by Michael Niewodowski
#100 Aesop’s Fables by Aesopus (#1001 on The List)
And the moral of the story is……
Human beings are problem-solving animals. In a purely physical fight with any animal of equal mass, a human is sure to lose; what really sets us apart is our capacity for complex problem solving. In Aesop’s Fables, many animals are given human problem solving characteristics. The animals in the fables can to teach us a great deal about ourselves.
Many of the fables and lessons are familiar: The tortoise and the hare = slow and steady wins the race; the goose that lays golden eggs = don’t ruin a good thing; the boy who cried wolf = you can’t believe a liar even when he tells the truth. However, what struck me while reading these fables is that many of the morals are in disagreement with each other. One teaching that is universal, however, is that a person’s true character cannot be changed; for example, in the fable of the crow and the swan, the crow takes up residence in the water in hopes to wash away the black and become as white as the swan = although you change your habits, you cannot change your nature.
Aesop’s Fables originate in ancient Greece, and many of them deal with the Greek gods and goddesses, including creation stories. We tend to dismiss the ancient Greek beliefs as mythology, although it is evident that most of the ancient Greeks took the gods quite literally. Nowadays, we are much more intelligent and educated. We all know that death is a natural and inevitable phenomenon, and not a personified supernatural being; we know that the earth revolves around the sun, and that Apollo doesn’t drive the sun across the sky with a chariot; we know that Zeus didn’t create the animals and give them all their characteristics. Right?
I believed in creationism until I was in my twenties. This was not ‘intelligent design’, but full-on creationism- as in God blinked the humans, the animals, the earth, and everything in it into existence in six days. Although I was raised Catholic, I attended a Fundamentalist Christian school. We were taught from books called Evolution: The Big Lie and others. Our World History teacher assured us that there was irrevocable evidence of ‘the great flood’, and that the proof that humans and dinosaurs co-existed is many cultures’ legends of dragons. I was taught and believed a literal interpretation of the book of Genesis.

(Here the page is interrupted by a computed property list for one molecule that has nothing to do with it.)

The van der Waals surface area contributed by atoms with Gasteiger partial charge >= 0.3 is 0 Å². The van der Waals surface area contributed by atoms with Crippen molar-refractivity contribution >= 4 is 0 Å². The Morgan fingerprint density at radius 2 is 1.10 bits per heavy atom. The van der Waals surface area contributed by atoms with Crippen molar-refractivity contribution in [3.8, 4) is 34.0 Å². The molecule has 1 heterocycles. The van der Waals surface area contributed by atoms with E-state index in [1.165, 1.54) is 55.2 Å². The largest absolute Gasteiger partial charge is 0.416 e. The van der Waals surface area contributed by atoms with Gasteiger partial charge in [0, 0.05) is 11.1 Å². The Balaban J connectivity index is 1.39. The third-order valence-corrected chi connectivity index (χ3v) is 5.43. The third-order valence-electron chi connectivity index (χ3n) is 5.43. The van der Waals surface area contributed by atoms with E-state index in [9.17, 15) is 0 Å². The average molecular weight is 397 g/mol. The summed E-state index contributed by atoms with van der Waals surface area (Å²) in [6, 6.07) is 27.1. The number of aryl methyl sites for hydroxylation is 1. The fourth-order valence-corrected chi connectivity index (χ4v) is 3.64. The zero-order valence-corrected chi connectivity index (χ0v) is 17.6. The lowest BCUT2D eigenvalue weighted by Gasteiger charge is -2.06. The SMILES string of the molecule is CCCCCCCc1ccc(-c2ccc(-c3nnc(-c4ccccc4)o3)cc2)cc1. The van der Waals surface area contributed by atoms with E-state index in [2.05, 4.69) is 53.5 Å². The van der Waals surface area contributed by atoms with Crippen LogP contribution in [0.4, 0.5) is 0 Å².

My own father tried to educate me on this issue; I prayed for his soul.
When I finally learned and accepted scientific fact (thanks in large part to the Discovery Channel) it was a huge shock to my system. Evolution was not a vast secular conspiracy to tear Christians away from their religious beliefs as I had been taught indoctrinated to believe. I started to question all the truths and beliefs I had held so closely. I am no longer resentful of this experience; rather I am thankful that it instilled a questioning and problem-solving nature in me (although, if we are to believe Aesop’s Fables, I ALWAYS had that questioning nature).
The Dalai Lama recently said, “If science proves some belief of Buddhism wrong, then Buddhism will have to change.”* Wouldn’t the world be a much better place is all religions followed this tenet? To their credit, the Catholic Church has made huge strides on this issue (I think they learned a lot from the Galileo affair), however, they have a long way to go, and progress is slow. The Fundamentalists, and many other religions, dismiss or re-write science, history, and reality to accommodate their beliefs, all while praying to the heavens for knowledge, wisdom, and guidance.
Aesop’s fable of the wagoner is a story of a man whose cart gets stuck in the mud. He prays to the gods to help him; finally a god comes down and tells him to start pushing the cart, saying, “If you won’t lift a finger to help yourself, you can’t expect the gods or anyone else to come to your aid” = heaven helps those who help themselves. If we ourselves are not willing to educate ourselves and sharpen our own problem solving skills, we deserve the ignorance so many of us are mired in.
* http://www.nytimes.com/2005/11/12/opinion/12dalai.html?pagewanted=all The article is well worth reading.
4 responses to “#100 “Aesop’s Fables” by Aesopus”
you should read augustine
I have read a lot of Augustine- excerpts from Confessions and City of God. I know he didn’t believe in the 6-day creation story. Like I said, the Catholic Church has made a lot of progress.
Great MF! Really enjoyed it. I think you would love Joseph Campbell’s ‘The Hero With A Thousand Faces’. Seems we humanoids need myth and archetypes.
Thank you, Katie! I had a feeling you would like this one!